Clinic employee testifies in trial of Alberta parents accused in son’s meningitis death

David and Collet Stephan were charged with failing to provide the necessities of life earlier this year. Global News

LETHBRIDGE – Testimony continued Wednesday in the jury trial of a southern Alberta couple accused in the death of their 18-month-old son Ezekiel.

David Stephan, 32, and his wife Collet Stephan, 35, have pleaded not guilty to failing to provide the necessities of life for their son, who died of meningitis in March 2012.

Wednesday’s proceedings included the cross-examination of registered nurse and midwife Terry Meynders, who is also a friend of the accused.

The fourth Crown witness, another social worker who interviewed the Stephans at the Alberta Children’s Hospital, was also called. She said the couple was cooperative and helpful and that they were both crying and emotional throughout the interview.

READ MORE: Jury trial begins for southern Alberta parents accused in toddler’s death from meningitis 

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Testimony continued in the afternoon with an employee at the Lethbridge Naturopathic Medical Clinic taking the stand. She stated she has no medical training, just experience.

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During the Crown’s questioning, she testified she got a call from Collet Stephan on March 13, 2012, asking if the clinic had anything to help build a baby’s immune system. The staff member testified the woman on the phone (Collet) said her baby might have a form of meningitis. The clinic employee said she then told the caller to see a medical doctor.

She testified the mother told her she was afraid for the child to get a spinal tap, and that they thought the illness might be viral rather than bacterial because he didn’t have a fever. She also testified the mother told her a nurse had been checking him. The employee said she asked the doctor about giving something for the immune system and she said the only thing they could give is “Blast,” an echinacea mixture. The employee checked with the doctor to make sure that was right, then Collet came in to pick up the mixture but didn’t bring in the child.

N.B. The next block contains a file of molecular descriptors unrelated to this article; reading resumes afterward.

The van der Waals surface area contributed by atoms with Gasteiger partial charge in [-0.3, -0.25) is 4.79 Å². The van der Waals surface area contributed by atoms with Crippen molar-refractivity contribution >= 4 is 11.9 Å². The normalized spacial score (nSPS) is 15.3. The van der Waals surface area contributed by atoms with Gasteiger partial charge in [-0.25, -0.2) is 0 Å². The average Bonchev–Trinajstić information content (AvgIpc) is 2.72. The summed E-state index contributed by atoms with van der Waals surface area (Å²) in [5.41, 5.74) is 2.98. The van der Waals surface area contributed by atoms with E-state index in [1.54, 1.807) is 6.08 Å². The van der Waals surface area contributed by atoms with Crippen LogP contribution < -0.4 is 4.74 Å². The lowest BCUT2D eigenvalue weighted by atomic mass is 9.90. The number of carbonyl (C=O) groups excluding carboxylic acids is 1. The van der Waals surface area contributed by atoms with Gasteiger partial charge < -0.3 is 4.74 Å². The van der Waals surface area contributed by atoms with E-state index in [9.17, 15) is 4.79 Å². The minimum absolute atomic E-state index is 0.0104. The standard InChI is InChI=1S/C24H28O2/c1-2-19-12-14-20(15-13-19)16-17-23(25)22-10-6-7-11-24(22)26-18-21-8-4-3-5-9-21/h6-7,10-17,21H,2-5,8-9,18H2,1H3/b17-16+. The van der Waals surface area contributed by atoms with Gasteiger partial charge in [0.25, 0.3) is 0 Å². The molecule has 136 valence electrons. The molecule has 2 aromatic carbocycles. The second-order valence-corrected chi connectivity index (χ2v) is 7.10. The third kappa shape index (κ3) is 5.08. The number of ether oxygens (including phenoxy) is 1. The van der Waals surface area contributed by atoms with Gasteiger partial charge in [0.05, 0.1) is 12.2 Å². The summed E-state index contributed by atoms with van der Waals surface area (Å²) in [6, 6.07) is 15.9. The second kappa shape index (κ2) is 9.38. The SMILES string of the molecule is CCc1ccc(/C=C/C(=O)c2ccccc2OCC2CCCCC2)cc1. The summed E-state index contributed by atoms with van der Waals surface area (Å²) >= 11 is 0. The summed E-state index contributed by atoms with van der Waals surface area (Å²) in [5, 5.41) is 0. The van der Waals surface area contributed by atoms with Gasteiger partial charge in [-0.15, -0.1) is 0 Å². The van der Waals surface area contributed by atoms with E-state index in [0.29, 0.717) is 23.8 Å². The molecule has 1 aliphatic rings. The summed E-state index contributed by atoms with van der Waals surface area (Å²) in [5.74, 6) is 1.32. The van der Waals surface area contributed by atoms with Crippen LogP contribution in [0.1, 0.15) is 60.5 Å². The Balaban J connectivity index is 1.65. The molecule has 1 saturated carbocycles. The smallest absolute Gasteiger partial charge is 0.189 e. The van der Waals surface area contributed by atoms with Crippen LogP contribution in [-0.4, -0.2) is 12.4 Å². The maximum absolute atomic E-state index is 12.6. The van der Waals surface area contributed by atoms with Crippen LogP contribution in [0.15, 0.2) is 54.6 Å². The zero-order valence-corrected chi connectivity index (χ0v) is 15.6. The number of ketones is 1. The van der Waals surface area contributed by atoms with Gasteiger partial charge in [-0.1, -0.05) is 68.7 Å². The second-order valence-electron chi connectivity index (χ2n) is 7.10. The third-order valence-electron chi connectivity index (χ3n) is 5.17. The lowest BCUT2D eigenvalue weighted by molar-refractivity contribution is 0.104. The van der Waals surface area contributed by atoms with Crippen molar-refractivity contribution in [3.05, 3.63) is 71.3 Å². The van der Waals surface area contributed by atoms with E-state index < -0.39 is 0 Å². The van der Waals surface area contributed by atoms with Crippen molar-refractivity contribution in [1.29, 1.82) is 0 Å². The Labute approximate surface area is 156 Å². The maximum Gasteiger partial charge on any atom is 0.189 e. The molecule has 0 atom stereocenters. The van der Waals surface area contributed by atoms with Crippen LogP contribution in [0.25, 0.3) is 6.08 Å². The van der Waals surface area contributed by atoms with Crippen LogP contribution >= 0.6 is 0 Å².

During cross-examination by the Defence, the employee said she wasn’t sure if she told the mother: “You should go to a doctor,” or: “Have you Seen a doctor?” and did not recall mentioning anything about a doctor when Collet came in to pick up the echinacea mixture.

On Monday, the Crown said the parents should have ensured Ezekiel medical attention long before he stopped breathing.

In his opening statement, Crown Prosecutor Clayton Giles said, “the jury needs to answer this question: at what point should the accused have taken Ezekiel to the doctor?”

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“I’m not saying they killed him, abused him or ignored him—they loved him,” he said. “They didn’t take him to a doctor until it was too late—far too late.”

The medical examiner is expected to take the stand on Thursday.

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